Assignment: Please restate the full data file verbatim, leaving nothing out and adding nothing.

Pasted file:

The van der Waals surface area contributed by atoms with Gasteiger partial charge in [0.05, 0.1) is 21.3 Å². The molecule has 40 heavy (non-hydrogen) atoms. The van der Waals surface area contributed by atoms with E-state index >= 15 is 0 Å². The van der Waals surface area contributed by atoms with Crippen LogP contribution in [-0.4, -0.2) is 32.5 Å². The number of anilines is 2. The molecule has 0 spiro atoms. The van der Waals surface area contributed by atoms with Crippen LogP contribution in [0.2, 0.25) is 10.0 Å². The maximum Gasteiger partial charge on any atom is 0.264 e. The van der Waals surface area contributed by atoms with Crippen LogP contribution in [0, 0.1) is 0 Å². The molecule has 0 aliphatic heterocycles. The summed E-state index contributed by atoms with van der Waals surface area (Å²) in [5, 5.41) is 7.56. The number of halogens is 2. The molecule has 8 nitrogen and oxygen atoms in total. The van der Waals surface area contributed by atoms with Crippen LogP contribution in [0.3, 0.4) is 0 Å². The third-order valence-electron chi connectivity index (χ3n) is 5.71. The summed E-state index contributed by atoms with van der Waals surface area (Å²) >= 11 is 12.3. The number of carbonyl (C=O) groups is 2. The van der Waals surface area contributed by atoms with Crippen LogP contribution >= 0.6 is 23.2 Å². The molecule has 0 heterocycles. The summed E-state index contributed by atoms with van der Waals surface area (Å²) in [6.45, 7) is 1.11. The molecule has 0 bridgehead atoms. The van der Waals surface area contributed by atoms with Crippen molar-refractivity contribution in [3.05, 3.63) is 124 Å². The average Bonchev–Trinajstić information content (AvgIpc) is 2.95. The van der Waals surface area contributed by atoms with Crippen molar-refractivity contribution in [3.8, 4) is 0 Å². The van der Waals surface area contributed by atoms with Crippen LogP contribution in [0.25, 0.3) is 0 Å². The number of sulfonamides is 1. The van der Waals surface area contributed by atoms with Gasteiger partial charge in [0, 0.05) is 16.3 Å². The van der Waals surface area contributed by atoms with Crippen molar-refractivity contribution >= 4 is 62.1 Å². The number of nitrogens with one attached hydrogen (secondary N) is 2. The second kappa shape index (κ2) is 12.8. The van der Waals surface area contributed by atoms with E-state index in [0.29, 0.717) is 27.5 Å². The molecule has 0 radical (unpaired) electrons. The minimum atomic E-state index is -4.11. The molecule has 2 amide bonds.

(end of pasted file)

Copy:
The van der Waals surface area contributed by atoms with Gasteiger partial charge in [0.05, 0.1) is 21.3 Å². The molecule has 40 heavy (non-hydrogen) atoms. The van der Waals surface area contributed by atoms with E-state index >= 15 is 0 Å². The van der Waals surface area contributed by atoms with Crippen LogP contribution in [-0.4, -0.2) is 32.5 Å². The number of anilines is 2. The molecule has 0 spiro atoms. The van der Waals surface area contributed by atoms with Crippen LogP contribution in [0.2, 0.25) is 10.0 Å². The maximum Gasteiger partial charge on any atom is 0.264 e. The van der Waals surface area contributed by atoms with Crippen LogP contribution in [0, 0.1) is 0 Å². The molecule has 0 aliphatic heterocycles. The summed E-state index contributed by atoms with van der Waals surface area (Å²) in [5, 5.41) is 7.56. The number of halogens is 2. The molecule has 8 nitrogen and oxygen atoms in total. The van der Waals surface area contributed by atoms with Crippen LogP contribution in [0.3, 0.4) is 0 Å². The third-order valence-electron chi connectivity index (χ3n) is 5.71. The summed E-state index contributed by atoms with van der Waals surface area (Å²) >= 11 is 12.3. The number of carbonyl (C=O) groups is 2. The van der Waals surface area contributed by atoms with Crippen LogP contribution >= 0.6 is 23.2 Å². The molecule has 0 heterocycles. The summed E-state index contributed by atoms with van der Waals surface area (Å²) in [6.45, 7) is 1.11. The molecule has 0 bridgehead atoms. The van der Waals surface area contributed by atoms with Crippen molar-refractivity contribution in [3.05, 3.63) is 124 Å². The average Bonchev–Trinajstić information content (AvgIpc) is 2.95. The van der Waals surface area contributed by atoms with Crippen molar-refractivity contribution in [3.8, 4) is 0 Å². The van der Waals surface area contributed by atoms with Crippen LogP contribution in [0.25, 0.3) is 0 Å². The number of sulfonamides is 1. The van der Waals surface area contributed by atoms with Gasteiger partial charge in [0, 0.05) is 16.3 Å². The van der Waals surface area contributed by atoms with Crippen molar-refractivity contribution >= 4 is 62.1 Å². The number of nitrogens with one attached hydrogen (secondary N) is 2. The second kappa shape index (κ2) is 12.8. The van der Waals surface area contributed by atoms with E-state index in [0.29, 0.717) is 27.5 Å². The molecule has 0 radical (unpaired) electrons. The minimum atomic E-state index is -4.11. The molecule has 2 amide bonds.